Monday, 28 March 2011

a Moment for Wisdom…




I sit on a man’s back, choking him, and making him carry me…

…and yet assure myself and others that I am very sorry for him and wish to ease his lot by any means possible…

…except getting off his back.

Leo Tolstoy

Personal Wisdom: 

Whose back are you riding in your personal life?

  • How did you get there?
  • What would it mean for you to get off?

Who is riding on your back?

  • How did they get there?
  • Did you PUT them there?
  • How can you get them to release you and get off of your back?


Societal Wisdom:


As  a society, how do we ride on the backs of others?  Which others?

What would America be like if we were NOT riding on the backs of others?

a Moment with Sharif…


I use this quote from Leo Tolstoy to illustrate what I believe is one of the most shameful acts in American history, something as immoral and disgusting as slavery, the oppression of women, and the confiscation of Native lands.

It was the confiscation of Native oil.  And it happened last year.

A little history lesson:  Over 100 years ago, when oil was discovered on Native American reservations, the American government, through the Bureau of Indian Affairs (BIA), said to the Native peoples, “You don’t know how to manage these things.  We will pump the oil FOR you, and give you the money for it.”  The BIA entered into a TRUST RELATIONSHIP (important legal words) with the tribes.

They then proceeded to pump dry the Indian lands in Oklahoma, Texas and elsewhere.  While they were pumping, the Indians lived in abject poverty, in windowless, tar-paper shacks, no health care, not enough food… the richest people in America, but impoverished by their own government.  Many of them had oil wells in their own backyards… they could see, every day, their wealth going elsewhere.

Some of the Native people filed a class-action lawsuit in 1996.  After years of strategic foot-dragging (both Republican and Democratic foot-dragging), the parties agreed to a $3.4 billion dollar settlement.  While that may sound like a lot of money, it is less than 1% of what our Government actually owes.

According to my calculations, the Government owes the Indians more than TWO TRILLION DOLLARS.  This is oil we’re talking about, not water.  And, because of the TRUST relationship, the Government had a responsibility (fiduciary duty, in legal talk) to invest every dime it did not distribute.  If they pumped $10 million dollars in, say, 1905, they had to invest that, and give them the oil money, plus interest.  And, for the next year.  And the next.  Two trillion dollars is actually conservative… (To show how contemptuous the BIA was of Indian rights, they did not even bother keeping any records of the millions of barrels of oil that they pumped.)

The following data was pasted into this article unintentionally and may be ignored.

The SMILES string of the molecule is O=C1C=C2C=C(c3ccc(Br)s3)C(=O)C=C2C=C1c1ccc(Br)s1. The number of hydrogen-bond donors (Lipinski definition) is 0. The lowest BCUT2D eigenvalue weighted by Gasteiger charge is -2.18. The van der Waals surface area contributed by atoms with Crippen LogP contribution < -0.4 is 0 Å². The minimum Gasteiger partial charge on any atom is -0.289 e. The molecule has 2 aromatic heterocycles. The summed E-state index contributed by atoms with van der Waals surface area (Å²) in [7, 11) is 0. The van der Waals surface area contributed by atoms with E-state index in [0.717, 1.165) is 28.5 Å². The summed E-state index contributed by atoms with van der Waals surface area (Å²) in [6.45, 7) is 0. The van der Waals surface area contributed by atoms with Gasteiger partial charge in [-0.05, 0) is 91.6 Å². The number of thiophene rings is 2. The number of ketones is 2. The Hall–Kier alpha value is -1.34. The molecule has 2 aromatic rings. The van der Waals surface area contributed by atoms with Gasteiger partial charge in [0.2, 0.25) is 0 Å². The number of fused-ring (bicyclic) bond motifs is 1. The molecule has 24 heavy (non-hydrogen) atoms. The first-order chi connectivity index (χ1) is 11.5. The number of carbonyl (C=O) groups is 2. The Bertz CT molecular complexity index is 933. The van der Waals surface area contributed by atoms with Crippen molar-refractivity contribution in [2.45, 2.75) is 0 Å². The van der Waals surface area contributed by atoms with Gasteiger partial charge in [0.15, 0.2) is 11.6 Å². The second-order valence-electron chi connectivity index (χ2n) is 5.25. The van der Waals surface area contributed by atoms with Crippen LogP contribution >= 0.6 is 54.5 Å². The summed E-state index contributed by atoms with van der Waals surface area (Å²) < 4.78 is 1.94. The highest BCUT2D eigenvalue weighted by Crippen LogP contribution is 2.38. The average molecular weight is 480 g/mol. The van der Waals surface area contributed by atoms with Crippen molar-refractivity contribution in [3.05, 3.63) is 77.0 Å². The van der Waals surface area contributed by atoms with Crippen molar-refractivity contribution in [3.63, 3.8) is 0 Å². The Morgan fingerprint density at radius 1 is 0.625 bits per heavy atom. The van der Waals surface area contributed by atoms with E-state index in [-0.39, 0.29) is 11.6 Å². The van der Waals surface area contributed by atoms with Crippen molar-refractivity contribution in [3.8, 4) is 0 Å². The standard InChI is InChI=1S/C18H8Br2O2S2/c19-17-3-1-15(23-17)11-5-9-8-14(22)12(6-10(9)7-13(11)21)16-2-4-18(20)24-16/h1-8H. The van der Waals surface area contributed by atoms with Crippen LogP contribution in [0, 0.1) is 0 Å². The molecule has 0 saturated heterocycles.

Another way to think about it: $3.4 billion is what they got from pumping for one year… what about the other 99 years?  “I sit on a man’s back, choking him, making him carry me…”

(The Native plaintiffs agreed to this paltry, morally indefensible sum for one reason: many of them were sick, some about to die, with no money and mounting legal expenses.  The Government’s strategy of waiting them out worked.)

Important note:  this moral travesty was not part of some “Republican Neo-Con plot”.  The settlement was approved by the Democratic Congress and signed by the Democratic President.  Both Democratic and Republican Administrations share equal responsibility for the strategy of foot-dragging.  This points to something I have been saying for a long time: in this sick society, MONEY TRUMPS EVERY OTHER VALUE.  “I sit on a man’s back, choking him, and making him carry me…”

What happened to all that oil?  It went to form the backbone of corporations named Gulf, Texaco, Standard Oil (Exxon), Mobil…  To compensate for this travesty, these corporations should be GIVEN to the Native peoples – in part compensation.

America was carried for centuries on “free” labor, in the form of enslaved human beings from Africa.  Modern America was carried for one hundred years on the “free” oil, legally belonging to Native Americans.

“I sit on a man’s back, choking him, making him carry me…”